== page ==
So for LL, anyway, here’s what’s effective:
1. “That’s it! If you do that one more time, you can’t do your homework tonight!” (I swear, it works. Not only that, it makes them think that homework is a great treat that they have to earn, on par with chocolate ice cream and dried apricots . . . the latter, I admit, another little trick–one learned from none other than the infamous Anna Oh). (Incidentally, I told LL that the standard rule in many places is 10 minutes of homework for every grade he’s in–1st grade, 10 minutes; 2nd grade, 20 minutes; 3rd grade, 30 minutes, etc. He excitedly reported: “In 12th grade, you get 120 minutes, which is also TWO HOURS, and then Mama, I don’t know how much in university, but by the time you finish university, you get TWENTY-FOUR HOURS A DAY OF HOMEWORK TO DO WHILE YOU SIT AROUND AND DRINK TEA THE WHOLE TIME!!”–which is not a terrible summation of his parents’ lives).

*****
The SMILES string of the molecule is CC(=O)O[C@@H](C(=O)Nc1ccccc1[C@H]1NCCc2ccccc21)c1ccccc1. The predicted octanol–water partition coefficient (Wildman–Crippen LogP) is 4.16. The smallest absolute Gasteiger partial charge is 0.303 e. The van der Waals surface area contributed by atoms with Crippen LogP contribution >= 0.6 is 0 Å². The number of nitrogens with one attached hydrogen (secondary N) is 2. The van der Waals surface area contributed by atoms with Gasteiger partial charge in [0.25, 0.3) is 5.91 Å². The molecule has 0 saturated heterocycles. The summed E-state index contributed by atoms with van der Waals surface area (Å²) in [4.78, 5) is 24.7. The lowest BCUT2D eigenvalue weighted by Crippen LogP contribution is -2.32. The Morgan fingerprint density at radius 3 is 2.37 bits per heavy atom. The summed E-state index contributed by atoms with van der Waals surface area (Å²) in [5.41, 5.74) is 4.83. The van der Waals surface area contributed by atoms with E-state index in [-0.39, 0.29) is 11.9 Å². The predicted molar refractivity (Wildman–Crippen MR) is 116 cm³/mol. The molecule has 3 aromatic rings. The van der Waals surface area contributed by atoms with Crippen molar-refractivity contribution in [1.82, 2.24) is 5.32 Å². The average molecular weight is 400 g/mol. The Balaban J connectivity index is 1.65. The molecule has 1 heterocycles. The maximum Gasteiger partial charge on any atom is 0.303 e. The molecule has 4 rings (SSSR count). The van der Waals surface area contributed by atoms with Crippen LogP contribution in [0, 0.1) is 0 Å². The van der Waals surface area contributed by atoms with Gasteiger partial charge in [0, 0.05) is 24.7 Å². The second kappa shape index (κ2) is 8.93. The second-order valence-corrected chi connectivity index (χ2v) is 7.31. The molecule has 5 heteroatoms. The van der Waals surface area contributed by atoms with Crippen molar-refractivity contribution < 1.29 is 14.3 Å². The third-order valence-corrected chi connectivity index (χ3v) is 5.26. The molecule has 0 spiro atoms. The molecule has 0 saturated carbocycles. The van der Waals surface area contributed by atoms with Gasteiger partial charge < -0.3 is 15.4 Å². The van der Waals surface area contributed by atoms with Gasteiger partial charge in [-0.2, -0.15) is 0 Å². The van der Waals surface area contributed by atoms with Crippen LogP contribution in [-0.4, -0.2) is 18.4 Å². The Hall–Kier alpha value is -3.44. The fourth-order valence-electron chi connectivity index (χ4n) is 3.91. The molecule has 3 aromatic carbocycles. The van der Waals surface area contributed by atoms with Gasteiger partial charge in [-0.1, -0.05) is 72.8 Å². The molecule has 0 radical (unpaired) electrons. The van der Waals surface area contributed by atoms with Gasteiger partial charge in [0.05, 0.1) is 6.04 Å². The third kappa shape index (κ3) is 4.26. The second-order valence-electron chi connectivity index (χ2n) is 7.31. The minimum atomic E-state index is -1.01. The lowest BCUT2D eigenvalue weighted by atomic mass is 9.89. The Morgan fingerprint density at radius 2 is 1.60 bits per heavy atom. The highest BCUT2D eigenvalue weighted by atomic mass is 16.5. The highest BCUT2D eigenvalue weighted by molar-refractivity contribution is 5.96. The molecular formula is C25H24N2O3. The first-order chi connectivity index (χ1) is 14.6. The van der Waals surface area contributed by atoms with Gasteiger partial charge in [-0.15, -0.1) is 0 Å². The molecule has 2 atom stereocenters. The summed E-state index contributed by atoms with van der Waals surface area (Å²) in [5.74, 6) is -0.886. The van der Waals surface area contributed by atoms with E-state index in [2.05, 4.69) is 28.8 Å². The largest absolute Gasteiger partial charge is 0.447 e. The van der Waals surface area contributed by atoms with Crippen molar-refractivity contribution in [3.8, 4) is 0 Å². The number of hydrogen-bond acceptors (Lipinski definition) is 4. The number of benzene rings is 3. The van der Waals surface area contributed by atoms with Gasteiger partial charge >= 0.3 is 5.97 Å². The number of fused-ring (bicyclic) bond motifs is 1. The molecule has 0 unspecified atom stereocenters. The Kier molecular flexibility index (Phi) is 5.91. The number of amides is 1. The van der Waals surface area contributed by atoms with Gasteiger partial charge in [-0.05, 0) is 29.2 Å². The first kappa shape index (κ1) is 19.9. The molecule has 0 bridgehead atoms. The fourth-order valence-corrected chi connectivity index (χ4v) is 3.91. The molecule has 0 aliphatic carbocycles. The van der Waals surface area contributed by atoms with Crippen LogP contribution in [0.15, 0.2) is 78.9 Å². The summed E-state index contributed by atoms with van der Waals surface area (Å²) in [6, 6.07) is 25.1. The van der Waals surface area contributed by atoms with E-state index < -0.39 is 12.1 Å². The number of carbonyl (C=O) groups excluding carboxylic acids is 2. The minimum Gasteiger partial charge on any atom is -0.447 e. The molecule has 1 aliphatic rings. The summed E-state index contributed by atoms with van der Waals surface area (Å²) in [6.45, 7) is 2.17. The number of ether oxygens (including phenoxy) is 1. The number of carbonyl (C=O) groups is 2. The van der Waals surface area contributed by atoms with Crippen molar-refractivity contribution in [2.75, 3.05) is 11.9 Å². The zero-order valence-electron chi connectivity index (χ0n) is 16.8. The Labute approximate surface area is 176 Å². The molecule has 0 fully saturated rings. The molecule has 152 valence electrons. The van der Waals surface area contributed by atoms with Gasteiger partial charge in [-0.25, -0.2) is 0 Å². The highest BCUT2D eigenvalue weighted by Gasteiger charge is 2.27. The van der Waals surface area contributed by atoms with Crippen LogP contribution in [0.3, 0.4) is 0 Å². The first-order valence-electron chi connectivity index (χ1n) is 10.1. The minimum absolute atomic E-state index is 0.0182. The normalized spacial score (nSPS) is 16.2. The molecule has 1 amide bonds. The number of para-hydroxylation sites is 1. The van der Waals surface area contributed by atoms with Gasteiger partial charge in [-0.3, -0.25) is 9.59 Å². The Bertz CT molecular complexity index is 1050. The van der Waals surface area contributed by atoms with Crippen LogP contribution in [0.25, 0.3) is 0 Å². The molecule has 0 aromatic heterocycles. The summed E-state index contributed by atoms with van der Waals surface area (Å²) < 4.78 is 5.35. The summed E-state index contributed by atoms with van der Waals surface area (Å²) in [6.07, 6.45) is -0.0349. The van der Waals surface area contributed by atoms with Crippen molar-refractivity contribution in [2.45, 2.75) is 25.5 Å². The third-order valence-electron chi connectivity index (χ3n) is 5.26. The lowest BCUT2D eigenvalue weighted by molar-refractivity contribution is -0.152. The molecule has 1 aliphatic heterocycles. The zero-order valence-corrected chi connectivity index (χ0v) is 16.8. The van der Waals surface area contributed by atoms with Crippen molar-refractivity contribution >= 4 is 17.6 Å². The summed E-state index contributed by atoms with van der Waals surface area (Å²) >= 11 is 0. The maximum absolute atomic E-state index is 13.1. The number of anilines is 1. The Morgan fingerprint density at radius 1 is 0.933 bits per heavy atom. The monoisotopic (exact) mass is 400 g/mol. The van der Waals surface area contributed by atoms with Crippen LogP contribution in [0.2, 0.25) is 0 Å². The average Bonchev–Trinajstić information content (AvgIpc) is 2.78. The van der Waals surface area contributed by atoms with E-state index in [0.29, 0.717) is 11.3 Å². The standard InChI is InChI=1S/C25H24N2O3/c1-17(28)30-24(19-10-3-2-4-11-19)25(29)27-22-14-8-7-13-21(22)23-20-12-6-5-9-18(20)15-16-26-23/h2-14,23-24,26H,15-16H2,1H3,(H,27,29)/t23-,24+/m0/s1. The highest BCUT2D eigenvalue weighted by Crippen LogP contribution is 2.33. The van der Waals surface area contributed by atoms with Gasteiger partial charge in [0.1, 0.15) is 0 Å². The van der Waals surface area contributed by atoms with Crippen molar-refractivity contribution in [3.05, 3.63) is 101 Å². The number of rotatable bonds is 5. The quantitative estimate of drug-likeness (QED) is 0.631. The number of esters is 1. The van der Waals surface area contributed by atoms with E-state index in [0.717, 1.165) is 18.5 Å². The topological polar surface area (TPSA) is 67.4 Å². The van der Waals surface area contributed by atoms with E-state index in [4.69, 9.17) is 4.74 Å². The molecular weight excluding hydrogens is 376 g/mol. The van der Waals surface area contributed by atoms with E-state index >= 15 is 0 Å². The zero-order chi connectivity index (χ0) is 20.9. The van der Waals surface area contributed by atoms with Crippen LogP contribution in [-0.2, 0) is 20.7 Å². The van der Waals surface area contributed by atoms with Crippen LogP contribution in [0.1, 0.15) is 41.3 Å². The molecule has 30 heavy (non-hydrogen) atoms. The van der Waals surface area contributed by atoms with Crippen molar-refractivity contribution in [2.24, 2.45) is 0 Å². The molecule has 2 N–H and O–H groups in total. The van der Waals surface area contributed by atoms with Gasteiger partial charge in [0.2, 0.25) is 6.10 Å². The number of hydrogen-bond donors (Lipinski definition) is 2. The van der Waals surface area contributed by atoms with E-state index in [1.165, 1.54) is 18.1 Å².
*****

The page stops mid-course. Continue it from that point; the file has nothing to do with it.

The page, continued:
2. “Get off your brother right now! OK, you know what’ll happen if you continue: we are skipping [fill in the blank here with your kid’s birthday] January 23. From now on, you have no birthday. The calendar is going to go from January 22 to January 24.” (This one leads to BIG tears and immediate obedience) (If you do Christmas, December 24 to December 26 would be equally brilliant).
3. (Similar to #2): “Now you’ve done it. There is no L [or whatever your kid’s name starts with] in the alphabet anymore. From now on, the alphabet runs HIJKMNO . . . Drop that Leap Frog Scribble and Write if you’re even thinking of writing an L” (I don’t say “Thou Whoreson EL! Thou Unnecessary Letter!” because that seems a bit much, even if it is paraphrasing the bard).
And 3 of our less effective methods:
1. This one came out by accident, and it’s the kind of thing a parent is NEVER supposed to say (Imsorryimsorryimsorryimsorry):
“I’m going to kill you!!”